Wolves the class act, Dragons more than dark horses
There's a strong sense of deja vu a month into the season with the two big Ws walloping everyone, but the Dragons from Perpignan are breathing the early fire.
Sitting at the Halliwell Jones watching Warrington ease past Hull KR on Sunday, I felt the Wolves were the best team I'd seen this season.
Had I gone instead to Castleford I have little doubt I'd have reached the same conclusion about Wigan.
Yet the rugby league eyebrows are being raised by the continuation of Trent Robinson's project in Perpignan.
Warrington Wolves' Richie Myler (centre) and team-mate Lee Briers have been in good form. PHOTO: Getty
Catalan boast the only 100% record and their thrilling comeback win on the St Helens hooter made sure we were all taking notice.
With the added guile of former Saints half-back Leon Pryce alongside the ever-ready Scott Dureau, whose cucumber-cool touchline conversion won them the game at Langtree Park, the Dragons have this season added finesse to their trademark brute force.
Wins at Bradford and Saints have come away from home, with Castleford dismissed at the Stade Gilbert Brutus. After each of those victories I received a bunch of tweets from fans marking up Robinson's side as this season's dark horses.
I don't agree, I see them as genuine contenders. And if you haven't seen their try to stun Saints last Friday, make sure you watch it. Incredible.
On the Saturday morning of a major Six Nations weekend, it was fantastic to see former England rugby union coach Brian Ashton preview their much-hyped Twickenham showdown against Wales with a eulogy for Welsh league great Lee Briers.
It was an effervescent Briers who I watched orchestrate Hull KR's downfall on Sunday, the same energetic half-back play and unrivalled decision-making with ball in hand.
The legs may have aged and the hairdo may now be more Westlife than Warrington Wolf, but the old magician has kept his box of tricks updated.
Ashton urged England's union squad to watch how Briers plays his rugby.
"Far more than most players in any form of rugby, he understands how to use the space around him," says Ashton. "And with his technical attributes - running and passing, along with highly developed kicking skills, both short and long - he creates havoc when he is on the ball."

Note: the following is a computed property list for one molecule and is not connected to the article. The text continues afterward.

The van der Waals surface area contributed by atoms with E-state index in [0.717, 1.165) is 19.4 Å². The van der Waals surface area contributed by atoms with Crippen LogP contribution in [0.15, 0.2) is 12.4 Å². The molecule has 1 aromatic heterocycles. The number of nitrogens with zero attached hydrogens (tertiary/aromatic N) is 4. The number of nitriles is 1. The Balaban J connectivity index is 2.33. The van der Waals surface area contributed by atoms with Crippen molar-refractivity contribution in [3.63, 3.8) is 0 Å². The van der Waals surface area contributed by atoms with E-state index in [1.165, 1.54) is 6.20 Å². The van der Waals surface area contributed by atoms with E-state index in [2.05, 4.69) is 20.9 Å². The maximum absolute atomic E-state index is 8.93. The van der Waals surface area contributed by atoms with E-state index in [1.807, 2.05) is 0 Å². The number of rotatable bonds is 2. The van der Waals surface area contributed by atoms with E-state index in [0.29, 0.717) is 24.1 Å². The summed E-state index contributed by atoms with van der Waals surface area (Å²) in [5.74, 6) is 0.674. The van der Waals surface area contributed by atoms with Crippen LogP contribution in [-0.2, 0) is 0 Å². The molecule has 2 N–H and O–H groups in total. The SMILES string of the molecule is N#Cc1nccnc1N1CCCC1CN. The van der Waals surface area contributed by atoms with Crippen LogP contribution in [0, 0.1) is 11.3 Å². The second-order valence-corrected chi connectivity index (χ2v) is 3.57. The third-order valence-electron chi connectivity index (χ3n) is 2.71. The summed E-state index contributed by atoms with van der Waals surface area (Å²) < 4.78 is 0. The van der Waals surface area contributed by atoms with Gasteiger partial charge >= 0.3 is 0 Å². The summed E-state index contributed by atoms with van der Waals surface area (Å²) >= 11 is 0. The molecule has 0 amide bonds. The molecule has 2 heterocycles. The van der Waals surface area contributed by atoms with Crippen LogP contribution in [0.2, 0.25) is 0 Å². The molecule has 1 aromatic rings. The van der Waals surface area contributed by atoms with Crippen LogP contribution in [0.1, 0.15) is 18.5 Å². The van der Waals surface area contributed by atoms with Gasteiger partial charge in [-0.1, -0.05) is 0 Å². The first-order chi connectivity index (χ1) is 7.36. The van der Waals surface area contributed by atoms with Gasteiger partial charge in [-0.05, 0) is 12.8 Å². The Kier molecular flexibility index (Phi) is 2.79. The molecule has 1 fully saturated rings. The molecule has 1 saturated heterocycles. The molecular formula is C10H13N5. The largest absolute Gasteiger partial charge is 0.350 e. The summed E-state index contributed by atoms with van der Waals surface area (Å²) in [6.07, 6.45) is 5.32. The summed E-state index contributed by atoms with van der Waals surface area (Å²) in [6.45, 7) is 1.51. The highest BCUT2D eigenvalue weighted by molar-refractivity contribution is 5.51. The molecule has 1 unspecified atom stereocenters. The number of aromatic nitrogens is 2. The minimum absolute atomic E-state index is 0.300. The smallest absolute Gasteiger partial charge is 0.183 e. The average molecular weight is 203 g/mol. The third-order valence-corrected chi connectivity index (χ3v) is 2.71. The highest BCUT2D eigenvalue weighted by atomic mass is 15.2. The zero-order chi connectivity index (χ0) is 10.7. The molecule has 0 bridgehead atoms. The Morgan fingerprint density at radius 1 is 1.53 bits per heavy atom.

Briers himself is now looking over his shoulder since the arrival of livewire Stefan Ratchford from Salford.
Ratchford was on the bench at the weekend, the brilliant Briers was on the ball and Warrington are already cruising through the early rounds in third gear, much as Tony Smith's side did last year.
Only Hull FC, who drew at the KC, have got near them. I went to watch Wigan beat Leeds at the DW Stadium in round two with the Wolves first-team coach Willie Poching, who told me Warrington's squad unit was happier than he has ever seen it during his time there.
Millionaire owner Simon Moran, who counts Gary Barlow among his celebrity pals, paid for the squad to spend pre-season in Sydney - nice work if you can get it.
I was in Melbourne at the time covering the Australian Open and my pal Ryan Atkins was poised to pop over to see some tennis once his training schedule allowed. Tony Smith worked them so hard he never made it.
Poching tells me the squad reaped huge rewards from gruelling sprints up the towering sand dunes and came together as a squad.
"A few of the guys had the odd disagreement on tour but they always sorted it out themselves and there's a great energy about the place," he told me.
Flame-haired winger Chris Riley also learned a valuable lesson about attempting to apply sun cream to your own back in the blistering Aussie sun. His back looked like a continuation of his hair for the next week.
As for Wigan, Sam Tomkins is swiftly chipping away at the thousands of pounds spent to keep him in the sport in the face of rugby union's overtures with a masterful start to the season.
He marked his 100th club appearance with an effortless hat-trick to crush Castleford. As my colleague Chris Irvine of The Times observes, watching Tomkins - like Briers - is like seeing a player operate in their own time and space bubble. At times the opposition is an irrelevance.
Amid all the iPitch bashing at Widnes, it would be remiss off me not to pass on the favourable observations from the Leeds Rhinos players at the weekend.
Having opted to go to Warrington I missed the game but have watched the tape back and you could sense that ball players Kevin Sinfield, Danny McGuire, Rob Burrow and Brent Webb loved the artificial surface.
It was McGuire's sharpest Leeds performance I've seen for some months, while Burrow tells me he loved the firm nature of the surface. "There were a few cuts and burns but I loved it," he told me after running in two tries.
A final word on the headline news of the week, with England international Gareth Ellis confirming his return to Super League.
Despite turning 31 this year the former Leeds and Wakefield back row remains one of the finest forwards in world rugby.
An unprecedented three successive Player of the Year awards at Wests Tigers underlined his place among the elite and, give or take a salary cap, Ellis should have his pick of clubs to which to return.